Graduate students in anthropology are invited to participate in the Mahi Tahi panel of the ASAA/NZ Breaking Boundaries Conference ki Whāingaroa (Raglan) in November 2019. Abstract are due on 6 September 2019.
Our first instalment of Graduate Stories for 2019 features Jacinta Forde, PhD researcher at Te Whare Wānanga o Waikato (University of Waikato). Jacinta’s PhD thesis is entitled Ngā Taonga Toheroa: The significance and management of toheroa in the Māori world.
Composer-performer Rob Thorne, M.A, (Ngāti Tumutumu) will give a sonic performance as part of the ASAA/NZ 2018 Conference. Entitled “Improvisation as the Fundamental Phenomenon of Life,” the performance will be at 10am on Thursday 6 December at Massey University’s Wellington campus.
Mahi Tahi ki Pōneke invites Māori and indigenous students of Anthropology to join a collaborative installation responding to Whaea Lily George’s call to ‘stir up the silences’ (2017) surrounding Māori and Anthropology, and decolonisation. The installation, made by Māori and indigenous students of anthropology, will be showcased at the ASAA/NZ conference on 6-7 December 2018.
Stirring Up Silence: Mahi Tahi is an interactive presentation that will be held at the ASAA/NZ Conference on 6-7 December 2018. This is open to all who wish to engage with Māori student perspectives and experiences of anthropology. It will centre Māori student voices and hopes to generate a broad conversation within anthropology in Aotearoa.
Come and hear graduate researchers from Victoria University of Wellington’s Cultural Anthropology Programme Jade Gifford (Ngāti Kahungunu ki te Wairoa and Ngāi Tuhoe) and Josh Connolly speak about their research. Jade will talk about the history of Māori and Anthropology in Aotearoa, while Josh will discuss findings from his research into sport, identity, and culture in the lives of Samoan-New Zealanders.
In this latest instalment of In this instalment of '10 questions with,' we interview Dr Lyn Carter about her new book Indigenous Pacific Approaches to Climate Change: Aotearoa/New Zealand (2018).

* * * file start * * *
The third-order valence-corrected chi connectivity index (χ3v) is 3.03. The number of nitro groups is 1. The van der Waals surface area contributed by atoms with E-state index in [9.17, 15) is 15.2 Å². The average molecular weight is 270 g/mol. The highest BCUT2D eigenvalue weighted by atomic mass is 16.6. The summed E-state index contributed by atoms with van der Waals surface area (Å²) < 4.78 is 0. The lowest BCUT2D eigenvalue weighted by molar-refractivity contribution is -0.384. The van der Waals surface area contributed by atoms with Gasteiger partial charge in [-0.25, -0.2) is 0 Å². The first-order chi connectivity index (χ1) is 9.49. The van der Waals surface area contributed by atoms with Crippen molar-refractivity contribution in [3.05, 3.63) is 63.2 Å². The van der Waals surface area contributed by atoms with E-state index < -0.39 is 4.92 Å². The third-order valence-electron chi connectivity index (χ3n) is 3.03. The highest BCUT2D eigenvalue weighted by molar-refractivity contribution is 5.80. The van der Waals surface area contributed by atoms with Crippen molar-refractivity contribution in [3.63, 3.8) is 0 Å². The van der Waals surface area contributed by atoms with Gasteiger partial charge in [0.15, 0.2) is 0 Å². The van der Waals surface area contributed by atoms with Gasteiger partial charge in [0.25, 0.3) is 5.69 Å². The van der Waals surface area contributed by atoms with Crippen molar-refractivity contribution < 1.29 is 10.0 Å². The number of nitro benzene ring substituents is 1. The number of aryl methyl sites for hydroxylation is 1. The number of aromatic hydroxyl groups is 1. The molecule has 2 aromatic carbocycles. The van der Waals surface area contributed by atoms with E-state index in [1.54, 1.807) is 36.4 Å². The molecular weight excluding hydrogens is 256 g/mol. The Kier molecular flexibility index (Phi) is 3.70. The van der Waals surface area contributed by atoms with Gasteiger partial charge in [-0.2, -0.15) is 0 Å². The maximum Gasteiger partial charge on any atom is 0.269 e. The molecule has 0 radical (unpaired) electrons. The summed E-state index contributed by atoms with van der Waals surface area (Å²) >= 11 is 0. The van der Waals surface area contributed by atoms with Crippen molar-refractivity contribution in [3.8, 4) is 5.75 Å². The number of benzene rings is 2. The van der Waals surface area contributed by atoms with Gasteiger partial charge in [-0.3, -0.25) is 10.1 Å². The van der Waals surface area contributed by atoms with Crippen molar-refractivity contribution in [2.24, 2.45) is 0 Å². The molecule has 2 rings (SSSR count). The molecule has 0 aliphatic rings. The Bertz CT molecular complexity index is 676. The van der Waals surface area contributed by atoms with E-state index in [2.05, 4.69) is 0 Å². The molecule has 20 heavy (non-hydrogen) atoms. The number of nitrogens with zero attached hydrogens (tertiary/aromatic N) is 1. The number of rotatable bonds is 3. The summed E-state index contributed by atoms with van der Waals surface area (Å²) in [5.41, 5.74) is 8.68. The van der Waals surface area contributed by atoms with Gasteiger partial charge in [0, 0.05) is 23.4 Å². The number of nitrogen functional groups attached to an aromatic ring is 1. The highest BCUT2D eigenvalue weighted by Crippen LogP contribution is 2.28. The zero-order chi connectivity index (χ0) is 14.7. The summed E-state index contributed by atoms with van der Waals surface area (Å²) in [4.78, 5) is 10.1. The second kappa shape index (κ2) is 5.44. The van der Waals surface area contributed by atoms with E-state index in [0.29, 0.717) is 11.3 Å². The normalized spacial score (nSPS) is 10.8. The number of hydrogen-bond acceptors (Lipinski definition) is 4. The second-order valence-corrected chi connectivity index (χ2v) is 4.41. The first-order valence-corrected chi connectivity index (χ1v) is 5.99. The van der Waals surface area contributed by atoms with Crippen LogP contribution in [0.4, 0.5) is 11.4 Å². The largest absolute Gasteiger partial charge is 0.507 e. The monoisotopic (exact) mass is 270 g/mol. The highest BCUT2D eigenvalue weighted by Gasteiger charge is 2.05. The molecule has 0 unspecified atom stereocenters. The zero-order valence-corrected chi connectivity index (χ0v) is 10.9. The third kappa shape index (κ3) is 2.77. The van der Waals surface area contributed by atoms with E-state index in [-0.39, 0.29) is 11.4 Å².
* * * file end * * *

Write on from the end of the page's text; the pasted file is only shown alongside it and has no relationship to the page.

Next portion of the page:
In this installment of '10 questions with ...' we chat with Dr Fiona McCormack about recently released book, Private Oceans: The Enclosure and Marketisation of the Seas (2017).
Author and activist Professor Ngahuia Te Awekotuku MNZM has been given the title of Emeritus Professor by the University of Waikato.
Artefact is a new, 6-part television series hosted by Dame Professor Anne Salmond that tells stories about Aotearoa's past through artefacts and taonga. The series, funded by NZ on Air, will screen on Māori Television at 8.30pm from Monday 7 May to Monday 11 June. Episodes will also be available on demand on Māori Television.
This instalment of our new series, Graduate Stories, features Honours student Jade Gifford, whose work provided the foundation for Mahi Tahi. In this series we showcase some of the outstanding graduate researchers working in various anthropology departments, or on anthropological topics, around Aotearoa New Zealand.
Dr Lorena Gibson is one of the 2016 recipients of a prestigious Marsden Fast-Start Award. Her project, East Side Orchestras: Music, Poverty, and Social Change, explores the social impacts of three charitable organisations that provide free music education programmes inspired by El Sistema, one of the world’s most successful movements for musical and social development, in low decile schools in urban Wellington.
Two important new books by anthropologists working in Aotearoa/New Zealand have just been published.
Intersectionality, semantics, race and the power of the narrative. This week's digest explores these issues moving from fact to fiction, local to international.
Sites: a Journal of Social Anthropology and Cultural Studies is a peer reviewed journal dedicated to publishing scholarly papers which explore aspects of Pacific societies and cultures.